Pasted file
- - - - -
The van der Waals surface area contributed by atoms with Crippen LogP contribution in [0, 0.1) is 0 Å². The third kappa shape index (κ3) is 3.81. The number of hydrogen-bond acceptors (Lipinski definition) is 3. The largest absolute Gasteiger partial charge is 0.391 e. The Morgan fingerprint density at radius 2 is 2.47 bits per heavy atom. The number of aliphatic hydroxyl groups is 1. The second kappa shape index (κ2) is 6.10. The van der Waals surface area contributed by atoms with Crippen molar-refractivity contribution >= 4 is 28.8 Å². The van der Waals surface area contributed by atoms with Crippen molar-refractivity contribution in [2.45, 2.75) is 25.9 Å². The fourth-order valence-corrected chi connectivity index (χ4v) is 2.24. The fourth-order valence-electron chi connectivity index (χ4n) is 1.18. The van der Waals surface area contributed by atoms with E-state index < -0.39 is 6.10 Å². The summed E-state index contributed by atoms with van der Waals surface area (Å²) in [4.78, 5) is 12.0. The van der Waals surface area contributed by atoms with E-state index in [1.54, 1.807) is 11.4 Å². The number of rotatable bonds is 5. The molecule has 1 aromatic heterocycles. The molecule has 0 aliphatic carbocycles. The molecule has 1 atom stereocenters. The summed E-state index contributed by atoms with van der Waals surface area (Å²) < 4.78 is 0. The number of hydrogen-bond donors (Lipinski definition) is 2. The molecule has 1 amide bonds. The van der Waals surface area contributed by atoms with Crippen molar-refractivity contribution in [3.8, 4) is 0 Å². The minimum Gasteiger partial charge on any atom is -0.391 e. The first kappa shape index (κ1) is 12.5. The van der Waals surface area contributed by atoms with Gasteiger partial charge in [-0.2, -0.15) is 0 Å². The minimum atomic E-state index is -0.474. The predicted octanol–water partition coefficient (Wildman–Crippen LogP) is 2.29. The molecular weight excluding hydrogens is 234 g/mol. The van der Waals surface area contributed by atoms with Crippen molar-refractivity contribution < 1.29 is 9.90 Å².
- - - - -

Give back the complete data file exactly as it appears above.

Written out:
The van der Waals surface area contributed by atoms with Crippen LogP contribution in [0, 0.1) is 0 Å². The third kappa shape index (κ3) is 3.81. The number of hydrogen-bond acceptors (Lipinski definition) is 3. The largest absolute Gasteiger partial charge is 0.391 e. The Morgan fingerprint density at radius 2 is 2.47 bits per heavy atom. The number of aliphatic hydroxyl groups is 1. The second kappa shape index (κ2) is 6.10. The van der Waals surface area contributed by atoms with Crippen molar-refractivity contribution >= 4 is 28.8 Å². The van der Waals surface area contributed by atoms with Crippen molar-refractivity contribution in [2.45, 2.75) is 25.9 Å². The fourth-order valence-corrected chi connectivity index (χ4v) is 2.24. The fourth-order valence-electron chi connectivity index (χ4n) is 1.18. The van der Waals surface area contributed by atoms with E-state index < -0.39 is 6.10 Å². The summed E-state index contributed by atoms with van der Waals surface area (Å²) in [4.78, 5) is 12.0. The van der Waals surface area contributed by atoms with E-state index in [1.54, 1.807) is 11.4 Å². The number of rotatable bonds is 5. The molecule has 1 aromatic heterocycles. The molecule has 0 aliphatic carbocycles. The molecule has 1 atom stereocenters. The summed E-state index contributed by atoms with van der Waals surface area (Å²) < 4.78 is 0. The number of hydrogen-bond donors (Lipinski definition) is 2. The molecule has 1 amide bonds. The van der Waals surface area contributed by atoms with Crippen molar-refractivity contribution in [3.8, 4) is 0 Å². The minimum Gasteiger partial charge on any atom is -0.391 e. The first kappa shape index (κ1) is 12.5. The van der Waals surface area contributed by atoms with Gasteiger partial charge in [-0.2, -0.15) is 0 Å². The minimum atomic E-state index is -0.474. The predicted octanol–water partition coefficient (Wildman–Crippen LogP) is 2.29. The molecular weight excluding hydrogens is 234 g/mol. The van der Waals surface area contributed by atoms with Crippen molar-refractivity contribution < 1.29 is 9.90 Å².